One of India’s most recognisable and loved mascots, Air India’s portly Maharajah with folded hands has held a special place in the hearts of its citizens for years.
“We can call him the Maharajah for want of a better description. But his blood isn’t blue. He may look like royalty, but he isn’t royal. He is capable of entertaining the Queen of England and splitting a beer with her butler. He is a man of many parts: lover boy, sumo wrestler, pavement artist, vendor of naughty post cards, Capuchin monk, Arab merchant…”
These are the words of Bobby Kooka, the man who conceived Air India’s Maharajah nearly 72 years ago. One of India’s most recognisable and loved mascots, this portly figure in regal garb has held a special place in the hearts of its citizens for years.
Here’s the fascinating story of Air India’s iconic Maharajah.
A part of Air India’s campaign to distinguish itself from its peers, the jovial and rotund Maharajah first made his appearance on an in-flight memo pad in the mid-1940s. He was conceived by SK (Bobby) Kooka, who was then a Commercial Director with Air India and sketched by Umesh Rao, an artist at J Walter Thompson in Bombay.
Back then, India was known as the “Land of the Maharajas” and Air India was its only international carrier, flying to destinations such as Cairo, Prague, Damascus, Zurich and Istanbul. So Kooka wanted to create an illustration for Air India’s letterhead that would symbolise graciousness and elegant living.
A man has been arrested over an incident on an Air India flight. Source: Getty Images
A PASSENGER attempts to chat up a flight attendant, but she resists his “charms” and walks away. What could possibly go wrong?
As it turns out, a lot!
Yousuf Sharif, 35, allegedly sparked hijacking fears on board an Air India flight from Dubai to Hyderabad, India on Tuesday. And it was all because of a very bad prank he decided to play on a flight attendant, the Times of India reports.
Sitting in business class, the Indian resident asked the crew member if she would take a selfie with him on his phone. He also asked if he could photograph the cockpit.
“He was requesting the crew member to pose for a selfie and tried to engage her in a conversation, to which she objected,” Police officer T Sudhakar, who works for Rajiv Gandhi International Airport, where the plane landed, told local news website the DeccanChronicle.
Police allege the man had been trying to flirt with the staff member and when she refused to talk to him, he decided to scare her with a hijacking prank.
“When the air hostess rejected his request and started walking away, Yousuf told her that he will hijack the flight,” Deputy Commissioner of Police Shamshabad AR Srinivas said. “She immediately alerted the pilot.”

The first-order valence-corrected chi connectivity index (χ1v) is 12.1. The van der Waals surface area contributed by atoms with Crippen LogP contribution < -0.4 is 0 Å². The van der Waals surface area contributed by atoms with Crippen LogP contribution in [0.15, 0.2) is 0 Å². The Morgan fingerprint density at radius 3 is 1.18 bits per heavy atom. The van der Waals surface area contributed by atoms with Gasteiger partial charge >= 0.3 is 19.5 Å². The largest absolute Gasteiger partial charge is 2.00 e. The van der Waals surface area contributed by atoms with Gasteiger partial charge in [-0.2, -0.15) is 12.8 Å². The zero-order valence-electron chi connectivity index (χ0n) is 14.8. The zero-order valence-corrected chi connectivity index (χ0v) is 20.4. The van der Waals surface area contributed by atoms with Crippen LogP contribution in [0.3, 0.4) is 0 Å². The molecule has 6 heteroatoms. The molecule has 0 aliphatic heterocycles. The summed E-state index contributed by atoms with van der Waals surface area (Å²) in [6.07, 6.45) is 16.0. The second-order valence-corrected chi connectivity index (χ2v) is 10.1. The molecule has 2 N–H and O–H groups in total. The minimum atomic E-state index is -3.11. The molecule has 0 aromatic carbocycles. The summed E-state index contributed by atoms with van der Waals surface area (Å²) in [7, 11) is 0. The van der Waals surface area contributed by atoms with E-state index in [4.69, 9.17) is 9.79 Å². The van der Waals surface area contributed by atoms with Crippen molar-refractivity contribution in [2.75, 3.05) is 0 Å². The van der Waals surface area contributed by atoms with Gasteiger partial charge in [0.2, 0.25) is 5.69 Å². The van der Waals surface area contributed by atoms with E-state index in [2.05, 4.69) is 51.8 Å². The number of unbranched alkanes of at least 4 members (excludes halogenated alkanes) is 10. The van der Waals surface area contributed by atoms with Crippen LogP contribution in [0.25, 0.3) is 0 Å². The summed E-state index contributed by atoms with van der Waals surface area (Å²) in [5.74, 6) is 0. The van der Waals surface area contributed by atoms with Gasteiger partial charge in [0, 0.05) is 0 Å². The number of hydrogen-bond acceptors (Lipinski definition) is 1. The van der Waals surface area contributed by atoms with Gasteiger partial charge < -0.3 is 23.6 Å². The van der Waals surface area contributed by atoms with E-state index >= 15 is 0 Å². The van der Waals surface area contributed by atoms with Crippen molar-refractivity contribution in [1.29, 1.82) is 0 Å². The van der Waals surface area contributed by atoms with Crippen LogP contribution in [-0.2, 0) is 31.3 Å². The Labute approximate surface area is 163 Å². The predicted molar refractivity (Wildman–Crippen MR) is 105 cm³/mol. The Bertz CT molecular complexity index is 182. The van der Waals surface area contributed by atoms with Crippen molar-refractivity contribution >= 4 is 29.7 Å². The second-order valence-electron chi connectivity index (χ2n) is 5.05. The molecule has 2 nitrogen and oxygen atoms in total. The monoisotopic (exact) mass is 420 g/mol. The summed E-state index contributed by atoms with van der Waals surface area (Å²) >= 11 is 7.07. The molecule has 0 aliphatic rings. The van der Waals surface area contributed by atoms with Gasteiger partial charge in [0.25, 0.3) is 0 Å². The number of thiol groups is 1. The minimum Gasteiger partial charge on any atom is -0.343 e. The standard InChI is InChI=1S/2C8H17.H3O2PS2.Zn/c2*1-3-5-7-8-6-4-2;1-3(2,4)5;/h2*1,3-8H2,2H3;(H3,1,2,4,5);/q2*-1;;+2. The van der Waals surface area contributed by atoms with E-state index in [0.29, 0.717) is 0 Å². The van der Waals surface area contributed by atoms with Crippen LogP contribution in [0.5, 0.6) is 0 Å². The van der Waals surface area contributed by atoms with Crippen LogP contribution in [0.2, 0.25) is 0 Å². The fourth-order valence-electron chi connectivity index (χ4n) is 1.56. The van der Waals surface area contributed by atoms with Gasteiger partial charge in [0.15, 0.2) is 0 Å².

The man was questioned once the flight touched down, no charges have yet been laid.
news.com.au has contacted Air India for comment.
He allegedly threatened to hijack the plane as a prank. Picture: Stefan KrasowskiSource: Flickr
When thousands of Indians were stuck in Kuwait during Gulf war, the Indian government executed the world’s largest air evacuation mission ever. The operation continued for almost two months and managed to airlift over 1,70,000 Indians. Here is all you need to know about the amazing effort!
Air India might be largely known today for delayed flights and poor service. But did you know that the largest air evacuation in the history of mankind was executed by the much aligned national airline of India? In 1990, the Indian government airlifted over 1,70,000 Indians from Kuwait with help of 488 flights in just 59 days. Air India entered into Guinness Book of World Records for the civil airline that had evacuated the most people till date.
Why the evacuation?
During the Gulf war in 1990, when Saddam Hussain invaded Kuwait, the Iraqis took over the city in a few hours leaving the entire country in a state of terror. This included the fairly significant Indian community there as well. While the Kuwaiti royal family escaped to Saudi Arabia, the general population suffered great tragedies and loss. The responsibility came on the Indian government to safely evacuate the Indian community from Kuwait and hence, the largest air evacuation mission took shape.
“We did not use the word ‘condemn’ in our statement [about the Iraqi attack], for two reasons: one, we were concerned about our nationals there; second, we still believed that there was some scope for a negotiated solution to the problem. We were keen to play a role. If we condemned the development openly, it would have been difficult for us to deal with Iraq,” said K.P. Fabian, former Ambassador of India who was head of the Gulf Division of the Ministry of External Affairs during the First Gulf War.
What made it difficult?